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If Q is an orthogonal matrix that has orthonormal vectors as columns, I can total understand the following result $$Q^TQ=I$$ but $QQ^T=I$ only if Q is a square matrix and not if Q is a rectangular matrix. I cannot understand why the second result is true. When I'm doing $QQ^T=I$ I'm not taking dot product of orthonormal vectors and yet it yields as identity matrix for a square matrix. How is this possible?

Edit: Orthonormal changed to Orthogonal

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    $\begingroup$ What is your definition of orthonormal matrix? It usually goes by specifying an orthonormal matrix is a square matrix. $\endgroup$
    – Clement C.
    Feb 23 at 20:45
  • $\begingroup$ Orthonormal matrices are square so $Q$ square. $\endgroup$ Feb 23 at 20:53
  • $\begingroup$ Using this, it follows that a square matrix with orthonormal columns also has orthonormal rows. $\endgroup$
    – azif00
    Feb 23 at 21:08
  • $\begingroup$ So there goes my question....I create a square orthogonal matrix with orthonormal vectors as columns....why do the rows have to be orthogonal? $\endgroup$
    – Orpheus
    Feb 23 at 21:10
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    $\begingroup$ If the columns of a rectangular-but-not-square $Q$ are orthogonal, that does tell you that $Q^T Q$ is the identity matrix of the right size (i.e. $I_n$ if $Q$ is $m \times n$). This is because the entries of $Q^T Q$ are the pairwise dot products of the columns of $Q$. If $Q$ is not square ($m \neq n$) you can deduce that $Q$ has fewer columns than rows (because its columns are $n$ orthornormal vectors in a space of dimension $m$), i.e., $m > n$. No hope of $QQ^T$ being $I_m$ e.g. because $QQ^T$ has the same rank as $Q^T Q = I_n$, i.e. $n$, and this is smaller than $m$, the rank of $I_m$. $\endgroup$ Feb 23 at 21:13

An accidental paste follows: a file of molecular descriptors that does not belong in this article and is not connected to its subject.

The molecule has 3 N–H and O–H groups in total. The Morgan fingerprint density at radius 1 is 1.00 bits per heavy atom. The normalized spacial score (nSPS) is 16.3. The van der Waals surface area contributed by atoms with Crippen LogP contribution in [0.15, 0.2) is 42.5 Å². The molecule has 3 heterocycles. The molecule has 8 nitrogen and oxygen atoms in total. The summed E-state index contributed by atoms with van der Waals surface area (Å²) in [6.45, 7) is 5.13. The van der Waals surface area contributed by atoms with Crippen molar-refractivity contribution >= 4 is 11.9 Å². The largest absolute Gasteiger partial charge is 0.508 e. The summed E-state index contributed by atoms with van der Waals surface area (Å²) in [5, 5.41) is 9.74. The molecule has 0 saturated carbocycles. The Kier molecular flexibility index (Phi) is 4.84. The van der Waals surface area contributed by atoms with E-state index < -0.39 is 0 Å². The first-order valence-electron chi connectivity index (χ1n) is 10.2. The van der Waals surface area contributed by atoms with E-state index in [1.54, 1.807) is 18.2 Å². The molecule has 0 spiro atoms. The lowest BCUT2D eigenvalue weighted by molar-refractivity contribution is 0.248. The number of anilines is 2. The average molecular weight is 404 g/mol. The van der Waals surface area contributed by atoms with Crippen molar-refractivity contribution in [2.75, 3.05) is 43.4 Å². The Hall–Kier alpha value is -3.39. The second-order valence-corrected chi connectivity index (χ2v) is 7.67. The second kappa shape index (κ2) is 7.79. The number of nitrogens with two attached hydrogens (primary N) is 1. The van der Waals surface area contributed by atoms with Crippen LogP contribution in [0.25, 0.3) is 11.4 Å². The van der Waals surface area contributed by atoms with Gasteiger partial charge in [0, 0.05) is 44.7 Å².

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Whenever $Q$ is not a square matrix , the result may not be true.

For example, take $$Q= \begin{pmatrix} 1 & 0 \\ 0 & 1 \\ 0 & 0 \\ \end{pmatrix} $$

Clearly then , $$Q^{T} Q= \begin{pmatrix} 1 & 0 \\ 0 & 1 \\ \end{pmatrix} $$ But, $$Q Q^{T}= \begin{pmatrix} 1 & 0 & 0 \\ 0 & 1 & 0 \\ 0 & 0 & 0 \\ \end{pmatrix} $$

If $Q$ is a square matrix such that $Q^{T}Q=I$

Clearly then $Q$ is an invertible matrix i.e. $Q^{-1}$ exists.

So, now $Q=QI $ $\implies Q=Q(Q^{T}Q)$ $\implies Q=(QQ^{T})Q$ $\implies (I-QQ^{T})Q=0$ $\implies QQ^{T}=I (\text{as, $Q$ is invertible })$

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  • $\begingroup$ So you mean to say that....$Q^TQ=I=QQ^T$ works for square matrices because I of the same order and for the rectangular matrices they yield I of different orders? $\endgroup$
    – Orpheus
    Feb 24 at 6:18
  • $\begingroup$ I have already said in example (in my answer) for rectangular matrices,, $QQ^{T} $ may not even identity matrix $I$, please see it carefully! $\endgroup$
    – A learner
    Feb 24 at 8:14
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Suppose that $Q \in \mathbb{R}^{n \times n}$ has orthonormal columns $q_1,\dots,q_n \in \mathbb{R}^{n \times 1}$. Then the map $L_Q : \mathbb{R}^{n \times 1} \to \mathbb{R}^{n \times 1}$ given by $L_Q(x) = Qx$ for all $x \in \mathbb{R}^{n \times 1}$ is bijective since it takes the standard basis of $\mathbb{R}^{n \times 1}$ to the basis $q_1,\dots,q_n$ (why $n$ orthogonal vectors in $\mathbb{R}^{n \times 1}$ form a basis?). Then there exists $P \in \mathbb{R}^{n \times n}$ such that $(L_Q)^{-1} = L_P$, which means that $QP=I=PQ$. Moreover, since $Q^\textsf T Q = I$, it follows that $$P = IP = (Q^\textsf T Q)P = Q^\textsf T (QP) = Q^\textsf TI = Q^\textsf T.$$

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